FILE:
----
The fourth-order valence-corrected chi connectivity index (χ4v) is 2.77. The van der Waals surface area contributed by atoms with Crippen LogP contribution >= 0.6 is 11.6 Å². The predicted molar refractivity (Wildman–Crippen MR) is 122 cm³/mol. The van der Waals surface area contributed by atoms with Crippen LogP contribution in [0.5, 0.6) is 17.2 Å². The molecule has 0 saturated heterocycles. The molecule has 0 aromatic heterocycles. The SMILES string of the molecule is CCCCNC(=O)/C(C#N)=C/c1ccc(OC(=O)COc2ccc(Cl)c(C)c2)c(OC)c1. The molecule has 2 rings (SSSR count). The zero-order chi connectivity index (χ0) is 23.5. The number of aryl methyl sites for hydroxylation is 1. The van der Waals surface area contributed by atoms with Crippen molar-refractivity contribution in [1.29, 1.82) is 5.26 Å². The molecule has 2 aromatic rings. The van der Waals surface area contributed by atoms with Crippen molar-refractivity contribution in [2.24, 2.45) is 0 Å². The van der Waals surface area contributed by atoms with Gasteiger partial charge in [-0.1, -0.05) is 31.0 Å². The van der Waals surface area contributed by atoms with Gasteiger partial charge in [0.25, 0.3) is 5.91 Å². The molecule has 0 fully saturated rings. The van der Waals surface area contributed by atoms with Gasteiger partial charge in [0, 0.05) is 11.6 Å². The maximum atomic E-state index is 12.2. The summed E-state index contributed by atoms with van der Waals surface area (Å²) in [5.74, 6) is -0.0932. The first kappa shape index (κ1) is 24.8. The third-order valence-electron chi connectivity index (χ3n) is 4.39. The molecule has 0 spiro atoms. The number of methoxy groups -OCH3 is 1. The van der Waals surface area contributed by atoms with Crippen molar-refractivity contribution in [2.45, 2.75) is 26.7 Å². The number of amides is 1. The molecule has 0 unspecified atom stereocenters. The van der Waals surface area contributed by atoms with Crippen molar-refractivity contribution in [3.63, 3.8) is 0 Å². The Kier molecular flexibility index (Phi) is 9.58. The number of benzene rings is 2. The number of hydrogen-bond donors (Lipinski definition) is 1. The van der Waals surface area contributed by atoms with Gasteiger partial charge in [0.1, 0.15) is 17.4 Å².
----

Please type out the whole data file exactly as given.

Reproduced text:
The fourth-order valence-corrected chi connectivity index (χ4v) is 2.77. The van der Waals surface area contributed by atoms with Crippen LogP contribution >= 0.6 is 11.6 Å². The predicted molar refractivity (Wildman–Crippen MR) is 122 cm³/mol. The van der Waals surface area contributed by atoms with Crippen LogP contribution in [0.5, 0.6) is 17.2 Å². The molecule has 0 saturated heterocycles. The molecule has 0 aromatic heterocycles. The SMILES string of the molecule is CCCCNC(=O)/C(C#N)=C/c1ccc(OC(=O)COc2ccc(Cl)c(C)c2)c(OC)c1. The molecule has 2 rings (SSSR count). The zero-order chi connectivity index (χ0) is 23.5. The number of aryl methyl sites for hydroxylation is 1. The van der Waals surface area contributed by atoms with Crippen molar-refractivity contribution in [1.29, 1.82) is 5.26 Å². The molecule has 2 aromatic rings. The van der Waals surface area contributed by atoms with Crippen molar-refractivity contribution in [2.24, 2.45) is 0 Å². The van der Waals surface area contributed by atoms with Gasteiger partial charge in [-0.1, -0.05) is 31.0 Å². The van der Waals surface area contributed by atoms with Gasteiger partial charge in [0.25, 0.3) is 5.91 Å². The molecule has 0 fully saturated rings. The van der Waals surface area contributed by atoms with Gasteiger partial charge in [0, 0.05) is 11.6 Å². The maximum atomic E-state index is 12.2. The summed E-state index contributed by atoms with van der Waals surface area (Å²) in [5.74, 6) is -0.0932. The first kappa shape index (κ1) is 24.8. The third-order valence-electron chi connectivity index (χ3n) is 4.39. The molecule has 0 spiro atoms. The number of methoxy groups -OCH3 is 1. The van der Waals surface area contributed by atoms with Crippen molar-refractivity contribution in [2.45, 2.75) is 26.7 Å². The number of amides is 1. The molecule has 0 unspecified atom stereocenters. The van der Waals surface area contributed by atoms with Crippen molar-refractivity contribution in [3.63, 3.8) is 0 Å². The Kier molecular flexibility index (Phi) is 9.58. The number of benzene rings is 2. The number of hydrogen-bond donors (Lipinski definition) is 1. The van der Waals surface area contributed by atoms with Gasteiger partial charge in [0.1, 0.15) is 17.4 Å².